“For once, they are being included in the implementation process,” said Mara Reardon, the NTIA’s deputy director of public engagement, adding this is a “unique opportunity.” It is essential that communities take advantage of this by approaching state broadband offices, drafting broadband expansion plans, and showing up in commenting processes, Reardon urged.

Furthermore, historically underrepresented communities can make themselves available as contractors by subscribing to state mailing lists, being aware of requests going out, and participating in the state bidding process, said Reardon.

The notice of funding outlines several requirements for inclusion of historically underrepresented groups in the planning process, Reardon reiterated. Specifically, it mandates that eligible entities include underrepresented stakeholders in the process of developing their required five-year plans. This type of requirement is unique to federal infrastructure grants, said Reardon.

Due to the nature of the grant requirements, states must take necessary affirmative steps to ensure diverse groups are used in contracting and planning, added Lynn Follansbee of telecom trade association USTelecom. This means that projects will be outsourced to various providers and suppliers and that the work will be broken into pieces to involve as many groups as possible, said Follansbee.

The NTIA is making an effort to ensure that all community members are heard in critical issues, even establishing the office of public engagement for that purpose. It also said it has awarded $304 million in planning grants for broadband infrastructure builds to all states and Washington D.C. by the end of 2022.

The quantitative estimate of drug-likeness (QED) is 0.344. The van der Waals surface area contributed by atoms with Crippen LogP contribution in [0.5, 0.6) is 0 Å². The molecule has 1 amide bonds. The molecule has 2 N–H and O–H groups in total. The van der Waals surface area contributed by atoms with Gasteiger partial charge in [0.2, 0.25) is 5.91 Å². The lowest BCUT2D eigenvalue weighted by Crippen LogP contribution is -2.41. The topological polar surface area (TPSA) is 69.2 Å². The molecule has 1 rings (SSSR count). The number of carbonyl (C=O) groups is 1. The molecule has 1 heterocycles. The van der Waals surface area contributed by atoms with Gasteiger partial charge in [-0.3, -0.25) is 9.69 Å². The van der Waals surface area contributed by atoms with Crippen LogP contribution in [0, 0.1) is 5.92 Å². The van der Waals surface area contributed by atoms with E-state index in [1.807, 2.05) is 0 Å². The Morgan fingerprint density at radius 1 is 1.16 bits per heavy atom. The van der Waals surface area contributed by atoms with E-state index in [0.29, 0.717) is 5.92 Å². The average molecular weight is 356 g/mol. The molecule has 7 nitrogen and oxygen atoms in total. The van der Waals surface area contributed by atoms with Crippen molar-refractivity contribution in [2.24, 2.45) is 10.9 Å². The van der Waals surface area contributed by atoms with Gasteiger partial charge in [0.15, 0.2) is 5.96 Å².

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Digital Inclusion

CES 2023: Congressional Oversight, Digital Equity Priorities for New Mexico Senator

Sen. Lujan once again voiced concern that the FCC’s national broadband map contains major inaccuracies.



Photo of Sen. Ben Ray Lujan, D-N.M., in February 2018 by Keith Mellnick used with permission

LAS VEGAS, January 6, 2023 – Sen. Ben Ray Lujan on Friday endorsed “oversight at every level” of executive agencies’ broadband policies and decried service providers that perpetuate digital inequities.

Lujan appeared before an audience at the Consumer Electronics Show with Sen. Mark Warner, D-Va., and Sen. Jacky Rosen, D-Nev., to preview the tech-policy priorities of the 118th Congress.

Among Washington legislators, Senators had CES 2023 to themselves: Representatives from the House of Representatives were stuck in Washington participating on Friday in the 12th, 13th and 14th votes for House Speaker.

Congress allocated $65 billion to broadband projects in the Infrastructure Investment and Jobs Act of 2021, the bulk of which, housed in the $42.45 billion Broadband Equity, Access, and Deployment program, is yet to be disbursed. The IIJA funds are primarily for infrastructure, but billions are also available for digital equity and affordability projects.

Several federal legislators, including Sen. John Thune, R-S.D., have called for close supervision of Washington’s multitude of broadband-related programs. At CES on Friday, Warner argued that previous tranches of broadband funding have been poorly administered, and Lujan once again voiced concern that the Federal Communications Commission’s national broadband map, whose data will be used to allocate BEAD funds, contains major inaccuracies.

Affordable, high-speed broadband is now a necessity, stated Warner. Lujan argued that policy must crafted to ensure all communities have access to connectivity.

“The [Federal Communications Commission] is working on some of the digital equity definitions right now…. I don’t want to see definitions that create loopholes that people can hide behind to not connect communities,” the New Mexico senator said, emphasizing the importance of “the digital literacy to be able take advantage of what this new connection means, so that people can take advantage of what I saw today [at CES].”

At a Senate hearing in December, Lujan grilled executives from industry trade associations over allegations of digital discrimination.